St Moluag

Patron Saint of the Royal House of Lorn, The Kings Of Dalriada and the Early Kings of Scots

"The Church in The British Isles will only begin to grow when She begins to again venerate Her own Saints" (Saint Arsenios of Paros 1877)

St Moluag was one of the most outstanding missionaries to come out of Ireland in the sixth century yet today he is little known.

An Irish nobleof the Dál nAraide (one of the main tribes of the Ulaid in what we now call Ulster), he was born between 500 and 520AD. We know that he was a bishop in about 552 and that he ordained St Comgal, his close kinsman, initially as a deacon then as a priest. Moluag persuaded St Comgal to found Bangor Abbey, in modern day Ulster. Having helped St Comgal set up this abbey, perhaps the greatest of all abbeys of its time, Moluag took the road of red martyrdom and left with twelve followers to lead the life of a missionary.

In 562 St Moluag established his main base on what is now known as the Isle of Lismore (Lios Mór – the Great Monastery).

This had been the sacred island of the Western Picts whose capital was at Beregonium, across the water at Benderloch. Their kings were cremated on the ancient man made ‘burial mound’ of Cnoc Aingeil (Gaelic for ‘Hill of Fire’) at Bachuil, about three miles from the north of the island, near to the site that St Moluag chose for his first centre.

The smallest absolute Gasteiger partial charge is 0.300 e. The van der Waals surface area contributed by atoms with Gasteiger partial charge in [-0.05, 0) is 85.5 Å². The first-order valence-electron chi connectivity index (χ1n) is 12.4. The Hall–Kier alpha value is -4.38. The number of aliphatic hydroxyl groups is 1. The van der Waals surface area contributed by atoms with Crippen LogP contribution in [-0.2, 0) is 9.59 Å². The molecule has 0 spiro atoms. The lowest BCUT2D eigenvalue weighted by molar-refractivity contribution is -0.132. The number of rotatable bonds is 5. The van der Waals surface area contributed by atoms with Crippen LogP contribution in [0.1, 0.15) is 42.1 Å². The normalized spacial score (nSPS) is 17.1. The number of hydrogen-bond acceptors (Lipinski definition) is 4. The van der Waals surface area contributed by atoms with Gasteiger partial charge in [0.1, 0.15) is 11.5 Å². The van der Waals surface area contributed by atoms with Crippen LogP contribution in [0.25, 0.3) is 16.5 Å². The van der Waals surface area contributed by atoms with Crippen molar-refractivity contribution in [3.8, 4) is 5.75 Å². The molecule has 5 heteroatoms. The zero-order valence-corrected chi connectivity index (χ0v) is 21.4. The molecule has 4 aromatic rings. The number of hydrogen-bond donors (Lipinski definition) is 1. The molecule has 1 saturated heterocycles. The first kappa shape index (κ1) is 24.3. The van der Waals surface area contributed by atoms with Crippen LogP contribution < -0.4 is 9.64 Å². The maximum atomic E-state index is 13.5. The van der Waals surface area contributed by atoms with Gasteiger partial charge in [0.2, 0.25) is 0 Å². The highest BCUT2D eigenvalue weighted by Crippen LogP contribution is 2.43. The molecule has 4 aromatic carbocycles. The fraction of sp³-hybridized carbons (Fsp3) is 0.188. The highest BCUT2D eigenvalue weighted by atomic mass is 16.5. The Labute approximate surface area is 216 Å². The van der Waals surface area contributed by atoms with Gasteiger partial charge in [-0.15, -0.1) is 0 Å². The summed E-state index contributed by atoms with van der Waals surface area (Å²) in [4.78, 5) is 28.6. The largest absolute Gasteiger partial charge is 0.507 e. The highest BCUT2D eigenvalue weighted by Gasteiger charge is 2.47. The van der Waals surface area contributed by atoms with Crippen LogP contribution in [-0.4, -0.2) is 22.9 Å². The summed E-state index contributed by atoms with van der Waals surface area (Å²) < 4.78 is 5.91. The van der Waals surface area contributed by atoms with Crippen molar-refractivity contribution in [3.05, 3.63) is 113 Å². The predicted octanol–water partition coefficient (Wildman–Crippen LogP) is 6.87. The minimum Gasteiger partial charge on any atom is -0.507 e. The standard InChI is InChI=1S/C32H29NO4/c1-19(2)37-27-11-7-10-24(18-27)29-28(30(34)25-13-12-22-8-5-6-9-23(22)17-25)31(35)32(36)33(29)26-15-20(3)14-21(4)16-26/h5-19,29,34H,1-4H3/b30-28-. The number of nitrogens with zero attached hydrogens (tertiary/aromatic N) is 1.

Lismore was the most important religious site to the pagan kings of the area. It was therefore the most desirable location for a missionary. Irish missionaries had learnt to focus heavily on the similarity and continuity between early Christianity and Paganism rather than the differences between them. The conversion process was therefore one of gradual education rather than outright confrontation and there were remarkably few martyrs in the area.

By the time of his death in 592, five years before St Augustine arrived at Canterbury, he had established over 100 monasteries mostly in the land of the Picts, those natives of what we now call Scotland that lived north of the Forth-Clyde divide.

He travelled extensively and was highly regarded, becoming the patron saint of the Royal House of Lorn and of the Kings of Man. He was truly the Apostle of the Picts.

His feast day is the 25th June.

Last updated 11 July, 2015